Select Committee on Education and Skills Minutes of Evidence

Examination of Witnesses (Questions 580-599)



  Q580  Paul Holmes: The figures for the cost of building new schools, on average we are told that a BSF school is about £14.5 million and that an Academy is about £25 million. The Government quibble about this. In Nottingham's experience what is the cost of the two areas of schools that you have either built or are about to, and what was Jim's cost?

  Mr Archer: Obviously, I do not know about Jim's cost. The figures that we are looking at obviously vary according to the size of the school, but I would have said slightly more than the £14 million, nearer towards the high teens of millions for the average type of comprehensive school that we are going to build.

  Q581  Paul Holmes: What about the three Academies?

  Mr Archer: The Academies are going to be built to the same funding formula. Back to the previous question, managing that tension between expectation and reality, I think, could be quite difficult.

  Q582  Paul Holmes: What was the cost of your Academy?

  Mr Burke: Capital cost was just over £16 million, £16.5 million. That is for 7,800 square metres.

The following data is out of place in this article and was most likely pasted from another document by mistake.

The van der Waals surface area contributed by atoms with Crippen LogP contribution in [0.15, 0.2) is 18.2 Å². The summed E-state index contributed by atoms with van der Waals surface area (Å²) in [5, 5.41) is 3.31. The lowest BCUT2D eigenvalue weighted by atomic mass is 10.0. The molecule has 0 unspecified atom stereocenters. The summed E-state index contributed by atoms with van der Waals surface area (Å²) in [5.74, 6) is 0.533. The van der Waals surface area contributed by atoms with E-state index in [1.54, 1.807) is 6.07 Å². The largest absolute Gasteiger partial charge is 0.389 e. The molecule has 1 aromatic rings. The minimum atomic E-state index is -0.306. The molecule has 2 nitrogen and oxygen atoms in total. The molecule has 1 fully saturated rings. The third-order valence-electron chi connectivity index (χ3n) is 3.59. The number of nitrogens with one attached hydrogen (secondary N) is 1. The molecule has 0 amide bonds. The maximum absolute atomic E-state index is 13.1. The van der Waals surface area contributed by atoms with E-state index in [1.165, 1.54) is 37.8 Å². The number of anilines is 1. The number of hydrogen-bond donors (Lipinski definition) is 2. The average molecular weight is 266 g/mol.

Q583  Paul Holmes: Does that include all the design costs?

  Mr Burke: There are the fees on top of that. In total I think everything came to around £20 million with the fees.

  Q584  Mr Marsden: What proportion of your students at the Academy are special needs or children with disabilities, would you say? What sort of numbers?

  Mr Burke: On the special needs register we have approximately one-third of the school. Statementing is quite low, about 2%, which is fairly average.

  Q585 Mr Marsden: The reason I ask the question is we are talking about sustainability, and access is part of that as well. I just wondered, accepting they are not all going to be in a wheelchair or have that sort of physical disability, to what extent access was built into the design process and to what extent you are finding fewer difficulties in accommodating them compared with your experiences in traditional schools previously?